Okay, I finally GET it!...as a dutiful key-thumping piano student in Toronto, I remember feeling so darned lonely during practice and painfully singled out during performances. Before attending the April 8th, 2016 Jeffery Concert with The Pacifica Quartet, I searched for an explanation for what made chamber music so popular for London audiences- and so enticing for the musicians themselves. During a summer festival in that music city- Austin- a reporter interviewed two experienced musicians enjoying participation in the vast array of summer festivals that bloom across the world from May to September.
First, admitted the pianist- for the musicians, chamber music often means summer- the chance to hang around, play music, and swim. Her companion admitted it’s the most social thing musicians do – with no conductor calling the shots and friendships forming quickly over a common experience that instantly creates bonds beyond words. Both musicians called it “the ultimate egalitarian experience, because everyone is necessary all the time…we all realize we’re bringing our best, and we’re each bringing unique contributions to the group”.
The pianist said “it takes a lot of trust and checking the ego at the door”. Playing in an orchestra, they agreed, “It’s where you sit” that dictates your hierarchy. In chamber ensembles, they say, opportunities for leadership and for accompaniment exist at the same time. “In an orchestra, violists are not going to have the melody almost ever. But in a quartet, you have those leadership opportunities”. And both agreed that chamber music requires “a clean heart” – any negative attitude or personal agenda- any hint of overconfidence- will make the musical product bad. Like athletes and actors, chamber musicians have to “know the lines” of everyone else – and their reward is in the process: being part of a team where everyone really wants to be and contribute 100%.
Asked to make a comparison, the pianist said, “I was thinking about opera and orchestra and chamber music in literary terms, and opera is like this big celebrity biography and maybe orchestra is your autobiography, but chamber music is like the diary. It’s the secrets- and to be able to plug into that in a close setting is really great”.
Last evening, the Pacifica Quartet benefited from adversity. The Wolf Hall made unavailable by a power failure, their massive audience was directed to the Church of St. John the Evangelist- and bravo once again to the hands-on, hard-working Board that reached every ticket holder in time to insure this wondrous experience was not missed. Although the sanctuary of the church is grand, its massive wooden beams and arches cradled the sound of four brilliant chamber musicians and gave it back to the awe-struck audience. The quartet has been together for barely two decades, and its list of achievements is long. All members presently live in Bloomington, IN and teach at Indiana University- but they were the first replacements at MOMA after the Guarneri String quartet ended their 43 years of residency. Pacifica’s musicians come from backgrounds as diverse as the New World offers- violinist Simin Ganatra is Pakistani-American, the second violinist Sibbi Bernhardsson is from Iceland, the violist (Masumi Per Rostad) is a New Yorker of Norwegian-Japanese parentage- and Brandon Vamos the cellist comes from a European Jewish background. It was at his parents’ home that young Simin and Sibbi studied. Simin and Brandon are now married and these musicians seem to have formed a family. Watching them play - trading cues, smiles and graceful movements - is as much of the joy as listening.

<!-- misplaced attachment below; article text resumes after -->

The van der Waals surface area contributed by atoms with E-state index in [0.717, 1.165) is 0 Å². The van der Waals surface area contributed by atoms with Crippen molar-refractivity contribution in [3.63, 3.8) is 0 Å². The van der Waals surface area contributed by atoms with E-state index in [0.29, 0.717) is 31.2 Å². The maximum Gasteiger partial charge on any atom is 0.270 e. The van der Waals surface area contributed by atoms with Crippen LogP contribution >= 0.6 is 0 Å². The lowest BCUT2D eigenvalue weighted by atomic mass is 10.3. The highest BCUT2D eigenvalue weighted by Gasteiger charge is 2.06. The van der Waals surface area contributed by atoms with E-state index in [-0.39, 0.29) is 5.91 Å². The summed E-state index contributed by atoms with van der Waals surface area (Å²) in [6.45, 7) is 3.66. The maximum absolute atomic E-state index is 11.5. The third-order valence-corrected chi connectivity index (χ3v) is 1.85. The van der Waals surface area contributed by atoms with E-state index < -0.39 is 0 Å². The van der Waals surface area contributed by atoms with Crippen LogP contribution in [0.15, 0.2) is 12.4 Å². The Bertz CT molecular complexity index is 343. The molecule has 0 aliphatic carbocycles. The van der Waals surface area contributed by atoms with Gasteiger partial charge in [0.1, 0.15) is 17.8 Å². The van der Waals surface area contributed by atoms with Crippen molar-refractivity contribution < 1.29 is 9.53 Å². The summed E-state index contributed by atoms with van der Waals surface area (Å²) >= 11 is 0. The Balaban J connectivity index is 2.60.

And playing Beethoven string quartets- from his first set, Opus 18, and the more mature opus 59 - allowed the audience to experience those classics as never before by these attractive, passionate and technically superb chamber musicians. The concert began with the last of Opus 18, the only one of the set in a minor key, demanding a glorious exposition on the violin and appreciating second violin and viola in tremolo effects. Beethoven’s experimental Scherzoso (rather than an Adagio) is packed with polyphonic play that the Pacifica members played with joyously. And the Gypsy-like Rondo is a lyrical delight; the musicians revelled in its histrionics that led to a battling finish!
The No. 6 quartet – “La Malinconia” followed, and listening to it was like following a beautiful conversation because of its weaving of accompaniment figures. Briefly, I can only say that the Pacifica Quartet excels in dynamic contrasts and exuberant performance style- and this B-flat quartet presented them a challenge they more than met.
Ahhh, but after the intermission, the four returned to play the Opus 59 (the Razumovsky quartets) No. 1. Thank goodness for patrons in the early 1800 who put their money into art and commissioned music rather than offshore accounts! Beethoven had already composed the Eroica by this time, as well as the “Waldstein” and “Appassionata” sonatas. Earliest performers were apparently cowed by its innovations, its technical difficulties, and its orchestral scale. But the Pacifica Quartet is an ensemble at the peak of its form and readily played with the changing moods and forms of this beautiful piece.
I’m heading to the internet soon to search out music videos, if they exist, of the Pacifica Quartet playing anything. And if they ever come again to London- I urge you to celebrate or discover this beautiful performance format through them.
Daina Janitis is a Londoner by choice, living in a woodlot just across the city limits, reveling in retirement by volunteering for many of the music groups of the city. She taught English for 33 years in area high schools, planned school travel through Pauwels, managed the London Youth Symphony, and was the last president of the Volunteer Committee of Orchestra London. She continues to be delighted by the unique bounty of creative arts available to Londoners.